Pavise, the Hardware IP Shield
The Pavise project aims to design a hardware IP enabling to protect IoT nodes from external attacks.
Let’s meet with Serge, the inventor of Pavise, whose solution was selected at the end of the first phase of the “Into the Lab #1” call for projects. He presents his project to us.
Q: How do you define Pavise?
Pavise is a proprietary hardware IP that enables processors in embedded systems to defend themselves in real time against attacks originating from the communication network.
Pavise behaves as a separate sentinel from the host processor, monitoring every action performed to ensure that it conforms to nominal behavior and respects privacy and security.
If an action violates the rules implemented in Pavise, which proves that we are in the presence of an attack, the device blocks it.
Q: Which need does Pavise address?
Attacks against connected objects are massively developing, and traditional antiviruses do not offer a satisfactory response for several reasons.
First, an antivirus usually protects a processor. However, even if we add a software layer around it, with or without cryptography, we generate flaws, which can be exploited by attackers.
Then, on a connected object, an antivirus cannot run permanently for energy consumption reasons.
Finally, the memory size is anyway too small to do so.
Q: Are there competing solutions already available on the market?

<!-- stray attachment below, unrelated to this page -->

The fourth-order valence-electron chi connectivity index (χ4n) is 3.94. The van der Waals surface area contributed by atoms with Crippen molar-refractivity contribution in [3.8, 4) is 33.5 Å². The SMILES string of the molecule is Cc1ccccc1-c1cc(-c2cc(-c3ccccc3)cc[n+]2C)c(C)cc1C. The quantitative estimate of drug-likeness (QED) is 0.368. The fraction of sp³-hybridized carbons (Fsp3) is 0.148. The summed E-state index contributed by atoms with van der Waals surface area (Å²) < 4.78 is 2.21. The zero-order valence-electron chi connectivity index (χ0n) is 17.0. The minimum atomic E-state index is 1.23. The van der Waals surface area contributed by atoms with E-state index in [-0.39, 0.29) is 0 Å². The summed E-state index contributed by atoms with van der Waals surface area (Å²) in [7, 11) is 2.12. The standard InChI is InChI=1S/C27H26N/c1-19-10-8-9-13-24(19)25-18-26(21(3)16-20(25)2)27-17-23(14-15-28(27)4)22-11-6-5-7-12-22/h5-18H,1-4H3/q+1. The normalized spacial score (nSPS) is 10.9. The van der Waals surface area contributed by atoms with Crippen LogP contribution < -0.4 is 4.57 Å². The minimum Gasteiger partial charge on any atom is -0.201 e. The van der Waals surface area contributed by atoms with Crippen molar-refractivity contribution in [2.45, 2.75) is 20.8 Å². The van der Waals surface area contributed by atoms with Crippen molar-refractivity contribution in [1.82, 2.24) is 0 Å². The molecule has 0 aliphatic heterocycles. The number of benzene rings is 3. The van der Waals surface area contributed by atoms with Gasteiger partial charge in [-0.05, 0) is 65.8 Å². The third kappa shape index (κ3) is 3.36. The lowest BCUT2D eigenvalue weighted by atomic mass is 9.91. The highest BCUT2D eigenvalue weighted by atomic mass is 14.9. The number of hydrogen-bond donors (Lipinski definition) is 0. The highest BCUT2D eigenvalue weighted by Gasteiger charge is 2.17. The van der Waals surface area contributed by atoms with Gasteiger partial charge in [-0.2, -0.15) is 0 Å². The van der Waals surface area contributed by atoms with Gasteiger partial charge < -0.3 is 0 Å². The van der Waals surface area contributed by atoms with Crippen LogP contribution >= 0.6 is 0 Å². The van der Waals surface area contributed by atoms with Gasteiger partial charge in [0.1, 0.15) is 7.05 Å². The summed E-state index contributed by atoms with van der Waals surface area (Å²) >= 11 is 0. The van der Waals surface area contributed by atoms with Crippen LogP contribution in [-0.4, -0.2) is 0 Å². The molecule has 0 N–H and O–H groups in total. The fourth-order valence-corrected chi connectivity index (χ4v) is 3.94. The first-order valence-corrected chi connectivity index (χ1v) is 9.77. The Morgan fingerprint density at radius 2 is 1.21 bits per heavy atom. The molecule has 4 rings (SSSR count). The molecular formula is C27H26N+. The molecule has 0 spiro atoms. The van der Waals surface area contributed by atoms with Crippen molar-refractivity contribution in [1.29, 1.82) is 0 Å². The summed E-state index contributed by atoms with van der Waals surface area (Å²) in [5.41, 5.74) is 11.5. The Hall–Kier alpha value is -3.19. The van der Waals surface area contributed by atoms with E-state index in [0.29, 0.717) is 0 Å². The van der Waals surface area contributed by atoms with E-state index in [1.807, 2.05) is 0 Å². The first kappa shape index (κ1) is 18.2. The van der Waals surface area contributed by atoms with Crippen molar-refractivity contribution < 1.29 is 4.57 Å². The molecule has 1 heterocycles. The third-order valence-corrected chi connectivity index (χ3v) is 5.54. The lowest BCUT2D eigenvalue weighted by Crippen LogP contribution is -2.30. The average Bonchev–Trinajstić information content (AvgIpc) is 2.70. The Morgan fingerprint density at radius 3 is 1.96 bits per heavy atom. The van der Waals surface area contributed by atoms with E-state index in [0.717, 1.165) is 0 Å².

Players from the software world, mainly antivirus publishers, have historically started with solutions for PCs before offering adaptations for smartphones.
They are now trying to enter the IoT market, but their solutions are not working for the reasons explained earlier.
Players from the hardware world, on their side, offer cryptography blocks, and enclaves. These solutions are complex to implement, consume a lot of energy, and in the end, the cryptography block, which is only used at the input and output levels, is not used for the processing part. It is not unusual for it to be disabled.
Q: What solution do you propose?
My vision is to combine hardware and software approaches.
Pavise’s innovation consists in placing one or more “guards” at the hardware level, whose role are to monitor the activities of the processor independently. Energy is not consumed and the priority task is maintained.
More specifically, the idea is to provide a hardware IP, without complex software developments to carry out. It will be a block to integrate into an FPGA with libraries to implement it.
Q: How will your guards recognize the attacks?
We will model the different scenarios of attack and the ways to respond to them. In particular, we will look at metadata, for example, processor consumption, and more generally analyze its behavior.
The idea is to have a solution that works for several years, without needing to regularly update a virus database.
Q: Pavise, does that mean anything?
A Pavise is a shield that archers and crossbowmen of the Middle Ages used to protect themselves from enemy attacks when rearming.
In the anti-malware market, software names often contain the word “shield”. Pavise takes up this idea while standing out because the approach is different.
Q: You have successfully passed the first selection step of “Into the Labs”. What is your reaction?
I am grateful for the generosity and ambition shown by ELSYS Design and ADVANS Group. Over the past two years, I have been involved in the ecosystem of French incubators and business angels, which is not an easy one. The ADVANS Lab brings something different and real technical expertise.
I am very happy, everything is going to start now, it will be a challenging year!